Edward T. Kelly Co. v. von Zakobiel

| Wis. | Mar 4, 1919

Vinje, J.

The defendant does not claim that any fraud or duress was practiced upon him or that he signed the order by mistake or did not notice its provisions. On the contrary, his testimony shows that he knew the order contradicted the oral conversations previously had as testified by him and still he signed and delivered it to plaintiff’s agent to be sent to plaintiff. It was sent as intended. It was accepted and acted upon by plaintiff as written. It purported to express all the agreements and in plain terms negatived the existence of any conditions not expressed therein. It was declared -irrevocable and was to become operative immediately and unconditionally upon acceptance and not upon the happening of some future event, condition, or notice.

Upon the acceptance of the order and the delivery of the books to the defendant the plaiiitiff became entitled to recover the stipulated purchase price. Fountain City D. Co. v. Peterson, 126 Wis. 512" court="Wis." date_filed="1906-01-09" href="https://app.midpage.ai/document/fountain-city-drill-co-v-peterson-8188371?utm_source=webapp" opinion_id="8188371">126 Wis. 512, 106 N. W. 17.

The parol testimony admitted materially changed the written contract by making it conditional instead of absolute, and by incorporating conditions expressly negatived in the writing itself. Written contracts cannot be so contradicted by parol testimony. Borchert v. Skidmore L. Co., ante, p. 523, *581171 N. W. 70, and authorities cited. The parol testimony was erroneously admitted.

Counsel for defendant calls our attention to the rule of law that permits the entire contract to be shown though a part of it rests in parol. That rule is operative only when there is no vital contradiction between what is expressed in the writing and the oral agreement. But this contract says it is entire. To prove the contrary would be to contradict the writing. We are also reminded that it may be shown by parol testimony that an instrument was given on condition and that such condition has not been satisfied. No doubt such is the rule as to writings that are consistent with such proof. But this instrument says it is irrevocable and that no conditions exist not expressed therein. And finally it is urged that a collateral agreement which was the inducement for entering into the written contract may be shown by parol. No doubt it may in a proper case. But not where the written contract expressly negatives any collateral agreement, and no claim is made that the signature thereto' was obtained by reason of duress, fraud, mistake, or excusable neglect.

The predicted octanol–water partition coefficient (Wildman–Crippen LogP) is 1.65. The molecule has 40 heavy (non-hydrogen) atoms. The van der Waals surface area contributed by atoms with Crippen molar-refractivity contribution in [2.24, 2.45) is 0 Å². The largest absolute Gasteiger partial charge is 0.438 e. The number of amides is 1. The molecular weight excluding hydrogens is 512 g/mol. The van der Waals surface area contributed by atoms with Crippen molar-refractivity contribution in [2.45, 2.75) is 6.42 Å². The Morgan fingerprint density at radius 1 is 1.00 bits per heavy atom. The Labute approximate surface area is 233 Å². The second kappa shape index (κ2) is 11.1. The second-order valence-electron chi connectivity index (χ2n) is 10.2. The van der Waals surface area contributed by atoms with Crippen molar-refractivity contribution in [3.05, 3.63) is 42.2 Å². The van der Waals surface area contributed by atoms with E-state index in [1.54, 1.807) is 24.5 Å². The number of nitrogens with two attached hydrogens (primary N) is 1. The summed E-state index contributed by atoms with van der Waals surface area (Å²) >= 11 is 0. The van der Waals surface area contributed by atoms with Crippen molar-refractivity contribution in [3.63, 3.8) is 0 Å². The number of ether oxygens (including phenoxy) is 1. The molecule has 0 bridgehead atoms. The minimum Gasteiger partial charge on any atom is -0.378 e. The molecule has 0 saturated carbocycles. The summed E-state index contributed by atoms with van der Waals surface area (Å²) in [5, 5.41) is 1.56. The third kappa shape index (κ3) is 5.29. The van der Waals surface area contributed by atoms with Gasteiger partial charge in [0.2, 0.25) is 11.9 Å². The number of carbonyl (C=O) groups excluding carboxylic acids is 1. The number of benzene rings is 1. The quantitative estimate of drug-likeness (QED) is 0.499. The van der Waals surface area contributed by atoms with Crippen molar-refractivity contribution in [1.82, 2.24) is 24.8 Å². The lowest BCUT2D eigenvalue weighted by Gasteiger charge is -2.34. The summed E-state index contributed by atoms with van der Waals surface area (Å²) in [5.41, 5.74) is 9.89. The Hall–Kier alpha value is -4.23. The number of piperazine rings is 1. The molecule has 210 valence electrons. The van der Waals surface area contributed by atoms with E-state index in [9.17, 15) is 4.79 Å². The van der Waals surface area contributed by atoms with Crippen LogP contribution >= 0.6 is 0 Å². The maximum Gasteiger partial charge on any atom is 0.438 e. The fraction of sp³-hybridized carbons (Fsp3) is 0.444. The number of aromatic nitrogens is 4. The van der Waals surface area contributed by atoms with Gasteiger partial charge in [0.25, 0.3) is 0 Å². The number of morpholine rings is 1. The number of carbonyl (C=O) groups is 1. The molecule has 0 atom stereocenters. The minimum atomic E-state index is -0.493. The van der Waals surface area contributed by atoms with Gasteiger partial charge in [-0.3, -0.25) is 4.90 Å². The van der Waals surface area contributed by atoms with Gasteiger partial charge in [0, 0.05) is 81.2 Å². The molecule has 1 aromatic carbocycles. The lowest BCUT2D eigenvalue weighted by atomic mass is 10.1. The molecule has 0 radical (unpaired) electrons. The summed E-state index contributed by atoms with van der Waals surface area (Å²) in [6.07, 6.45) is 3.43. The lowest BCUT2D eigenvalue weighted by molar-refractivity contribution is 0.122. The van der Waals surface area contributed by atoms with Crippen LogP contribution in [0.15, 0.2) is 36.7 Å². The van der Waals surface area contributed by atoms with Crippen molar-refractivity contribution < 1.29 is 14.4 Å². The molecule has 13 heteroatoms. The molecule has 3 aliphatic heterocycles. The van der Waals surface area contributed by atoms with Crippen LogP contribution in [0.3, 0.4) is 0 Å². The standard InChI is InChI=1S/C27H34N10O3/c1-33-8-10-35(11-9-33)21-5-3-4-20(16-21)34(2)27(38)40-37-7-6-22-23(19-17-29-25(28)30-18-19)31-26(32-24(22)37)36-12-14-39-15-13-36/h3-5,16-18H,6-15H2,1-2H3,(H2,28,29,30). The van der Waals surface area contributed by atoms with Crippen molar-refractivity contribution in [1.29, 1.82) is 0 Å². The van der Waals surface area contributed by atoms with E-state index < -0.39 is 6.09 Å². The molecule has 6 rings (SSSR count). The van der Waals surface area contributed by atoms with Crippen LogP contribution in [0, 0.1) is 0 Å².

The law seeks to protect both parties to a written contract. Hence, when a writing speaks plainly and declares itself to be the entire contract, and is complete in itself; when it negatives prior or contemporaneous oral agreements ; when it says there are no conditions existing not expressed therein, and that it is irrevocable, it must be held to contain the entire agreement between the parties or else written contracts would become mere scraps of paper subject to the same infirmities of self-interest, forgetfulness, and misunderstanding that attend oral agreements. It is for the purpose of avoiding these infirmities that written contracts are entered into, and it is in the furtherance of justice and honesty that the law declares that what a man has plainly asserted under his own signature he should not be permitted to deny except upon proof of duress, fraud, mis*582take, excusable neglect, or some other adequate cause. We have no' such case here.

By the Court. — Judgment reversed, and cause remanded with directions to enter judgment dismissing defendant’s counterclaim upon the merits and to: enter judgment for plaintiff upon its cause of action in the sum of $51.50 and costs as of March 8, 1918.